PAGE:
Quantcast

The Business Of Stretching: How Hakika Wise Is Building A Wellness Franchise Empire

Hakika Wise Wants You To Stretch More. Here's Why.

BOSS UP

You can be a boss, or you can make future bosses. Hakika DuBose Wise, the founder and CEO of the Kika Stretch Studio franchise, is doing both. In 2011, Hakika used her $500 tax return to start a wellness-based business that spread the gospel of fitness through a very specific niche: stretching.


What makes Kika Stretch Studios so unique is the use of trademarked KIKA Method -- a form of passive stretching -- where trained stretch coaches follow standardized stretch routines while exerting force on clients to move their limbs into a new position. According to Hakika, a former professional dancer, the benefits to this approach include mental clarity, improved posture, decreased stress and tension, enhanced performance, improved flexibility, and more. The KIKA method is inspired from Hakika's technical training in dance and personal training, the Alexander technique, Laban movement analysis, and advanced anatomy.

While Hakika's entry into entrepreneurship was first fueled by a desire for autonomy and flexibility, her foray into the business of stretching has made her the youngest female franchisor in the US. She is showing female entrepreneurs nationwide that dreaming big doesn't have to just stop at the typical business model. A 2018 Global Wellness report stated that wellness is now a $4.2 trillion industry. According to a 2018 IHRSA report, health club industry revenue totaled $87.2 billion in 2017. Wellness entrepreneurs who are able to tap into the franchise market and grow an enthused, loyal, and paying community have extreme opportunities for growth. Currently, Hakika has six Kika Stretch Studio locations located across New Jersey, and two more in New York City and Dallas, Texas. Nationwide expansion is at the top of her goals list.

Hakika spoke with xoNecole about the early days of the business, why she pursued franchising, her experiences navigating the wellness industry as a Black female entrepreneur, and the power of fueling and support future owners.

Courtesy of Hakika Wise

What inspired you to launch Kika Stretch Studios?

I trained as a dancer and acted and danced professionally for years. As an undergrad at Montclair State University, I was obsessed with the spine and how it works. I used to always stretch. I was looking for a side hustle and started to stretch bodybuilders. I based it off my own routine as a dancer to keep flexibility. There was a gym right by my house and I knew they needed the service. The owner let me set up shop. I knew I was either going to go back to school or start a business. My son was young at the time and I wanted to do something where I could be part of his life. I told myself that [I would] do this stretching thing. In 2011, I started with one client and I took it from there.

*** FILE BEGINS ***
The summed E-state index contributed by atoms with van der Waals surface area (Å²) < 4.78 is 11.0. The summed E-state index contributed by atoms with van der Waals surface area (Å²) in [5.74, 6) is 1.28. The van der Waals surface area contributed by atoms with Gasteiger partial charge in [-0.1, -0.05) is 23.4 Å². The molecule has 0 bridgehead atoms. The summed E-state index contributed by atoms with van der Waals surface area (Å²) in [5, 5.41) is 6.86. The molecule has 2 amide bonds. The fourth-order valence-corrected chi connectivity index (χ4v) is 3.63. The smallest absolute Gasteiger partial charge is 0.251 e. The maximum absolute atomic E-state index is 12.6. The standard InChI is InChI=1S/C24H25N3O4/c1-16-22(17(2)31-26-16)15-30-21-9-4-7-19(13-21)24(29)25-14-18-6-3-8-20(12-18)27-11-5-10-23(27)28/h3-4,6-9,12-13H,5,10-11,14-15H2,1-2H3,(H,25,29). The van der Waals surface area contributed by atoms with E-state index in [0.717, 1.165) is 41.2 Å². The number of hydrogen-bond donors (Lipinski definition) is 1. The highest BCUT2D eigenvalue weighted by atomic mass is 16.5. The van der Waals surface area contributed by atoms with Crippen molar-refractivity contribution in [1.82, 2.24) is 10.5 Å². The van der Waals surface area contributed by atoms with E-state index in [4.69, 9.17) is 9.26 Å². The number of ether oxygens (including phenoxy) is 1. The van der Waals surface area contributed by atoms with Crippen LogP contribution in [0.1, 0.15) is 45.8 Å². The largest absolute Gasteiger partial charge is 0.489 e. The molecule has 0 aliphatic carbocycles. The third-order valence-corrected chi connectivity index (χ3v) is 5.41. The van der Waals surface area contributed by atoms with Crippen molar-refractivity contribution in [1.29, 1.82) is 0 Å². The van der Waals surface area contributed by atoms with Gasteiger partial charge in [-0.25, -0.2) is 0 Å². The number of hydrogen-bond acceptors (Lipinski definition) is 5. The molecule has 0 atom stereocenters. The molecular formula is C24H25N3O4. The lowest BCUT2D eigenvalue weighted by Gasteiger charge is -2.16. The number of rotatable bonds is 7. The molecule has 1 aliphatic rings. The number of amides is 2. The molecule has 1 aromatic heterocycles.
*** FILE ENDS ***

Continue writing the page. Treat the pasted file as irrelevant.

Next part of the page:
Why is a stretching studio such a unique business idea?

The reason why you should always stretch is that even if you are flexible - stress, bills, husbands, wives, kids - stress you out. It builds tension in the body that cause negative effects. If you never remove that, your quality of life goes down. You should be able to walk through life without feeling anything in your body. Stretch to destress and get rid of those lumps so you can enjoy your life.

How did you market the business early on?

I used guerrilla marketing. I handed out posters. I had someone dress up as a Gumbi. For the first year, I read books on business. Specifically, Guerilla Marketing by Jay Conrad Levinson. I used a lot of those guerilla marketing tactics and they worked. I started with only $500. My rent was $350 and I printed out brochures from Staples. I bought a $25 ball and mat. That's all I needed. People started calling from other areas. My first location was in Montclair, NJ. I started opening up other locations but I quickly realized I didn't want to be responsible for [everything] by myself. That's when I started thinking about franchising. It's not a model that many entrepreneurs consider.

Courtesy of Hakika Wise

"I used a lot of those guerilla marketing tactics and they worked. I started with only $500."

How did you put the franchising dream into motion?